Jace Poulin and Brad Timberlake. SUBMITTED PHOTO

Direvtor Brad Timberlake and Jace Poulin seated in truck. SUBMITTED PHOTO

“911, what is your emergency?” We hear this phrase on drama shows portraying life emergencies. When the actor calls 911, the call is answered, and help magically arrives. However, as this week’s subject of my series on Wellness for First Responders quips, “Rescuing is not a TV show.”

Brad Timberlake, Communications Director for Franklin County Regional Communications Center, escorts me into “dispatcher central.” It’s a dark-ish room with hideous green walls. He introduced me to Johanna Cullenberg and Everett Spaulding, sitting at their desks in front of several monitors.

Each monitor shows a screen with information to assist the dispatchers in providing safety and security for the public. A large screen plays various scenes on one wall before the monitors. Today, an eagle is taking center stage. At other times, it may be a fireplace or something similar.

Brad answers my questions, often referencing his team and their expertise. There’s nothing magical here. It’s a well-orchestrated system with skilled personnel, backup communication in case the cell towers go down, and, when needed, a flip file with alphabetical emergency protocols to follow.

I had an immediate warm respect for the dispatchers. They enjoy their job and meeting the public. Johanna beams brightly as she tells me that a short while ago, she delivered a baby. Suddenly, a call comes in. Without missing a beat, Everett spins back to his keyboard and monitors.

I hear him calmly asking assessment questions and giving instructions on what to do while awaiting paramedics. Johanna turns back to her monitor and keyboard and assists Everett. Amid that connection, another call comes in. Johanna takes the call: Brad, ever alert, slides into the empty chair beside him and in dispatcher mode. I’m astonished at how smoothly the operation progresses.


The State of Maine funds the Communication Center, and like other areas of Emergency Services, is understaffed, partly due to budget cuts. Dispatchers used to be a stepping stone; they are now a specialty. Brad began working elsewhere as a dispatcher until the opportunity arrived for the Communications Director position.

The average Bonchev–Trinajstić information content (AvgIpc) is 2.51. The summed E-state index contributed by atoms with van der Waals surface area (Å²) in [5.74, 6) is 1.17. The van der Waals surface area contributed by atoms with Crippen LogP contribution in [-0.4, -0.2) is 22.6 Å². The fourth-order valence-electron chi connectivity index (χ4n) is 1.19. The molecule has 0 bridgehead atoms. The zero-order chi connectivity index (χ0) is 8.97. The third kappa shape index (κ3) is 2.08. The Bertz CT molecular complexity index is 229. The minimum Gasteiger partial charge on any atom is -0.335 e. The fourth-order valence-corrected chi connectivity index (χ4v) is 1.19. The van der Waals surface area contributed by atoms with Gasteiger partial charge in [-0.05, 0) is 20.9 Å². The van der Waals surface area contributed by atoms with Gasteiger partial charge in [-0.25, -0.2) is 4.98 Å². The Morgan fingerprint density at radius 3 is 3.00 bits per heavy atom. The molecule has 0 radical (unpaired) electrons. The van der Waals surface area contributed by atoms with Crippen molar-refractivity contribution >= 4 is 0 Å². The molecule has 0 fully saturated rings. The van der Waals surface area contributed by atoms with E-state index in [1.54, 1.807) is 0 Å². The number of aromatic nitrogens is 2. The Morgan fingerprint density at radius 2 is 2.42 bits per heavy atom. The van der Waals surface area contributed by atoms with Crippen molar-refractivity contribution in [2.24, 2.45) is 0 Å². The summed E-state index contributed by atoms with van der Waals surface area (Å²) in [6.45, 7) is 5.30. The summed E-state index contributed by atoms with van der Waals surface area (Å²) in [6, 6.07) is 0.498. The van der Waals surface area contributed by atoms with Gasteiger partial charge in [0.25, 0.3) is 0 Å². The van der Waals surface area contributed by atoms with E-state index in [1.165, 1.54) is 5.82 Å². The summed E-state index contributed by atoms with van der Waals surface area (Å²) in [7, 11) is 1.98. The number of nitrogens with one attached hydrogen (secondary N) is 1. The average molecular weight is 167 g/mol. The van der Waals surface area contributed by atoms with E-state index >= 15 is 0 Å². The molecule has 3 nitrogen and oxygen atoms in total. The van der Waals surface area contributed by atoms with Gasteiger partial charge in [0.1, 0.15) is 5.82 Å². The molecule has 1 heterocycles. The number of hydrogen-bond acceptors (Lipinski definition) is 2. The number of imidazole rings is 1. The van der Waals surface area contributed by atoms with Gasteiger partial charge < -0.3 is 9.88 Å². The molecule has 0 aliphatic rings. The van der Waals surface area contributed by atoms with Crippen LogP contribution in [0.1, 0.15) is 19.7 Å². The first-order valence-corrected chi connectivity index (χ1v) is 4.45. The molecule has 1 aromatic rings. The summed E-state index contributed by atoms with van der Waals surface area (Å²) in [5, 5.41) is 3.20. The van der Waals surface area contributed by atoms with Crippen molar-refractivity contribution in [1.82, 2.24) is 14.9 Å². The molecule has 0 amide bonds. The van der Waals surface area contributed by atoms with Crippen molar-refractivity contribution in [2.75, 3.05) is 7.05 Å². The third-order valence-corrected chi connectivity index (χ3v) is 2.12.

As with other EMS programs, budgets do not include wellness programs such as meditation, exercise, retreats, etc. Brad tells me he “encourages his team to get outside and take breaks. It’s tempting to work overtime, but I encourage them to take days off.” He is constantly considering what he can provide for his team’s wellness.

I pick up on his genuineness. “I used to assist a Sheriff’s office with “elder assist,” a program for elderly people. If they didn’t check in, we checked on them. There was one time when this elderly gentleman called in. He didn’t want to live anymore. I talked with him for 45 minutes until assistance arrived. We talked about fishing, hunting, 4-wheeling, and other stuff. I don’t know what happened after, but these better stories keep me going.”

“I want to educate the world about what we do. The system works; I’ve seen the success. EMS is crucial. People don’t see who is behind the phone when they call. They’re scared. We’re the voice of reason, the help when you don’t know what you need. However, as Johanna mentioned, we must remember that their emergency is not ours. We don’t get closure. Stories of an incident don’t mention our part.”

Brad is from the Livermore Falls area and is married with two children. He doesn’t share the bad stories with them. He finds a way to say, “It’s been a long day at work,” and his wife gives him space to recover. The “sandpaper side” is shared in debriefs.

Brad and Jace Poulin, Dispatcher Supervisor, have begun the podcast “Responder Resiliency Initiative.” (https://linktr.ee/ResponderResiliency?utm_source=linktree_profile_share) It can be found on Apple, Spotify, and YouTube. They want to spread awareness of mental health for first responders and to get rid of the stigma that “you have to have a face that doesn’t show feelings or hurt.”

With their combined 25-plus years of knowledge and expertise, they can “turn education into something.” Their target audience is all First Responders, including nursing and the military. “PTSD is PTSD. It doesn’t matter if you serve at home or away at war. Parents are first responders. The child injured at home is first attended to by their parent.”

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